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New Customized 'Brains' for Robots Under Development, Says MIT Scientist

MIT and Harvard scientists look to tweak the hardware to suit the software, and task at hand.

Everyone knows we don't always start with the body we want. Some people come to believe they might do better with a different brain — or at least one more attuned to the needs of contemporary society.

The same goes for robots, or at least how we feel about them. But unlike us, they may soon have "brains" far more appropriate for the tasks we have them execute, according to a recent blog post shared on MIT's official website.

RELATED: 15 MEDICAL ROBOTS THAT ARE CHANGING THE WORLD

New customized 'brains' for robots under development

Robots today can move very, very fast. "The motors are fast, and they're powerful," said Sabrina Neuman in the blog post.

An MIT scientist is about to present a new method — called robomorphic computing — capable of curating a robot's physical layout and design applications to generate a customized computer chip, with the aim of minimizing a robot's response time.

However, in complex environments like engaging real humans, robots can have trouble keeping up. "The hang-up is what's going on in the robot's head," added Neuman.

Tweaking robot hardware could reduce risk for hospital patients

The process of perceiving stimuli and calculating an adequate response requires a "boatload of computation," which puts a lower limit on reaction time, according to Neuman — who is a recent graduate with doctoral studies from MIT Computer Science and Artificial Intelligence Laboratory (CSAIL).

Neuman discovered a new way to surmount the mismatch between the "mind" and body of a robot. Called robomorphic computing, the new method has the potential to advance several applications in the field of robotics — including frontline medical care of patients infected with contagious illnesses.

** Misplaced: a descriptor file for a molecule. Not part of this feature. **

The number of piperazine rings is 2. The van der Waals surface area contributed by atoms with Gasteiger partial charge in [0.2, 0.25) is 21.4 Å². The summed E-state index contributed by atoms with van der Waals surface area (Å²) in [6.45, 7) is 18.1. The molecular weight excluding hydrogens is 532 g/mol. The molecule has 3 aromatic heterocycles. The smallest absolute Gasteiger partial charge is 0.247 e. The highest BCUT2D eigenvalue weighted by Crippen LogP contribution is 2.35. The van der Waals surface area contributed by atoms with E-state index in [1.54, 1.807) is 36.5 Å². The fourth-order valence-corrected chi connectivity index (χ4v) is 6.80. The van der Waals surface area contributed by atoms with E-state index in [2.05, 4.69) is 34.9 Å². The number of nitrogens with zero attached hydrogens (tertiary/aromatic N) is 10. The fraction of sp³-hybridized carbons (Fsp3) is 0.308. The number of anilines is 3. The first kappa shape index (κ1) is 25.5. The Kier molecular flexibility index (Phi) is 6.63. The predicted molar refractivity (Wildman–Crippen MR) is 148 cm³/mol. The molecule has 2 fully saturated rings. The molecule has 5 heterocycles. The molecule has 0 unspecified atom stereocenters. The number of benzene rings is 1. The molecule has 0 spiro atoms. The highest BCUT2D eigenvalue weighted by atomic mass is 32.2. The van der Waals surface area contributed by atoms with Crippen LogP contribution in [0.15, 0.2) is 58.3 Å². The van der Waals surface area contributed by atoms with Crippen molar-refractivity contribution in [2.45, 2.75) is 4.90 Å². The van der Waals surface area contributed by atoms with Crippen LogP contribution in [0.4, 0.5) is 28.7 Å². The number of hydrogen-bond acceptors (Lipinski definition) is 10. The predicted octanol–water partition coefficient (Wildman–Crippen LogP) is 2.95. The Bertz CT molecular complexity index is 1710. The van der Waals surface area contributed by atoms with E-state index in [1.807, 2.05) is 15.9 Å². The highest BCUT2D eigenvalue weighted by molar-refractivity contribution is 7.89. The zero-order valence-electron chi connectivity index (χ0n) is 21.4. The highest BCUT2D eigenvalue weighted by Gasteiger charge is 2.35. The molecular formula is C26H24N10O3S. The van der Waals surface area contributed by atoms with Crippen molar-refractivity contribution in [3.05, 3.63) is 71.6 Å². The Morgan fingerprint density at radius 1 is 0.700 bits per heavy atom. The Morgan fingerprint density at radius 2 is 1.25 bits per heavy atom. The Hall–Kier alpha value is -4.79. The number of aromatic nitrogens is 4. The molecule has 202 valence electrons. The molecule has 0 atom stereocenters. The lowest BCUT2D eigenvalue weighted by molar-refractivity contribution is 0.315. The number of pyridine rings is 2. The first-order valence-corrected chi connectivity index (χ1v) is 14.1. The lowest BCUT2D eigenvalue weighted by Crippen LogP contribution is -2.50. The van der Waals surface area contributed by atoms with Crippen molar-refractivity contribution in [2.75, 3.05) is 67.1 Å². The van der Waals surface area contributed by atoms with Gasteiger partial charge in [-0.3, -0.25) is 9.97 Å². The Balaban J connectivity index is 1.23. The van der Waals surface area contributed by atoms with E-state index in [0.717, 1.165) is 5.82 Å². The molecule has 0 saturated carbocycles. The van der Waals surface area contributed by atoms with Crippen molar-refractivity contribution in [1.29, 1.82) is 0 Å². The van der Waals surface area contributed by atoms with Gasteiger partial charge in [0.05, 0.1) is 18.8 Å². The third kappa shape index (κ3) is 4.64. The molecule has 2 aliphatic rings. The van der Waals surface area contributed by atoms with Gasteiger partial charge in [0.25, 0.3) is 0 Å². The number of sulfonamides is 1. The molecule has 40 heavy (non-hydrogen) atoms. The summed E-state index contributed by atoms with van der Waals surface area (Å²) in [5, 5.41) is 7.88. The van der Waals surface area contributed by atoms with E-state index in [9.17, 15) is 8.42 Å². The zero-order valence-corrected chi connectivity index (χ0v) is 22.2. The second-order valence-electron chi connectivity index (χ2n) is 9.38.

"It would be fantastic if we could have robots that could help reduce risk for patients and hospital workers," said Neuman in the blog post. Neuman will present their findings at the International Conference on Architectural Support for Programming Languages and Operating Systems, in April.

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Smooth robot operation depends on three steps

Co-authors of her work at MIT include the Edwin Sibley Webster Professor of Electrical Engineering Srini Devadas — who is also Neuman's doctoral advisor — and a fellow graduate student named Thomas Bourgeat. Other co-authors include Thierry Tambe, Janapa Reddi, and Brian Plancher of Harvard University.

As of writing, Neuman is a postdoctoral NSF Computing Innovation Fellow at Harvard's School of Engineering and Applied Sciences.

For a robot to operate smoothly, it needs to execute three main steps, in Neuman's mind. First comes perception — which involves gathering data via sensors, cameras, or other sensing instruments. Second comes mapping and the robot's ability to situate itself in the area: "Based on what they've seen, they have to construct a map of the world around them and then localize themselves within the map."

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Instead of software, Neuman looks to improve hardware

The third step for the robot is to control and plan motion — creating a course of robotic action.

Taken together, these steps can eat a lot of time and computing power. "For robots to be deployed into the field and safely operate in dynamic environments around humans, they need to be able to think and react very quickly," said Plancher in the blog post. "Current algorithms cannot be run on current CPU hardware fast enough."

Researchers have sought better algorithms to circumvent this issue, added Neuman, but she thinks improving software alone won't open the door. "What's relatively new is the idea that you might also explore better hardware," she said.

Future robots could learn to tango with humans

This means hardware acceleration might enhance the performance of a standard CPU processing chip — which typically comprises the brain of a robot.

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A month ago we saw robots from Boston Dynamics dance like never before (for the holidays). While impressive, the moves were obviously choreographed. But the frontier work of Neuman and her colleagues at MIT and Harvard University could usher a new age of robots capable of trading impromptu tricks with humans in a dance circle — and much more.

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